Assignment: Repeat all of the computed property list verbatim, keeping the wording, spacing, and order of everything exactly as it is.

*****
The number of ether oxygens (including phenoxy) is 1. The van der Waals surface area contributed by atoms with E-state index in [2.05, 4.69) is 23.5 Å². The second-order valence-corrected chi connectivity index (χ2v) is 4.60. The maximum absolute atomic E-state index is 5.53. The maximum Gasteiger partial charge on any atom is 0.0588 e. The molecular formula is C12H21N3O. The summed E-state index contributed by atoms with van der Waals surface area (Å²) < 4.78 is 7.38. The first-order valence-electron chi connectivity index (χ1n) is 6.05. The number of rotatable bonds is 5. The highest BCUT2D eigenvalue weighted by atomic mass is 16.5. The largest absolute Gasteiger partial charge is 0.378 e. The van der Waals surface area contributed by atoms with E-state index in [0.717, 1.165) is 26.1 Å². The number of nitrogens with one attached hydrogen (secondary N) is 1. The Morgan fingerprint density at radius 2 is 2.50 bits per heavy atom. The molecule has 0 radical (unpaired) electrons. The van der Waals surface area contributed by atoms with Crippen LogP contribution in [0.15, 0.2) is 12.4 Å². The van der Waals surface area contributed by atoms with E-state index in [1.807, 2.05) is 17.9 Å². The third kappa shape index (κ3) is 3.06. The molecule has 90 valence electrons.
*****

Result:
The number of ether oxygens (including phenoxy) is 1. The van der Waals surface area contributed by atoms with E-state index in [2.05, 4.69) is 23.5 Å². The second-order valence-corrected chi connectivity index (χ2v) is 4.60. The maximum absolute atomic E-state index is 5.53. The maximum Gasteiger partial charge on any atom is 0.0588 e. The molecular formula is C12H21N3O. The summed E-state index contributed by atoms with van der Waals surface area (Å²) < 4.78 is 7.38. The first-order valence-electron chi connectivity index (χ1n) is 6.05. The number of rotatable bonds is 5. The highest BCUT2D eigenvalue weighted by atomic mass is 16.5. The largest absolute Gasteiger partial charge is 0.378 e. The van der Waals surface area contributed by atoms with E-state index in [0.717, 1.165) is 26.1 Å². The number of nitrogens with one attached hydrogen (secondary N) is 1. The Morgan fingerprint density at radius 2 is 2.50 bits per heavy atom. The molecule has 0 radical (unpaired) electrons. The van der Waals surface area contributed by atoms with Crippen LogP contribution in [0.15, 0.2) is 12.4 Å². The van der Waals surface area contributed by atoms with E-state index in [1.807, 2.05) is 17.9 Å². The third kappa shape index (κ3) is 3.06. The molecule has 90 valence electrons.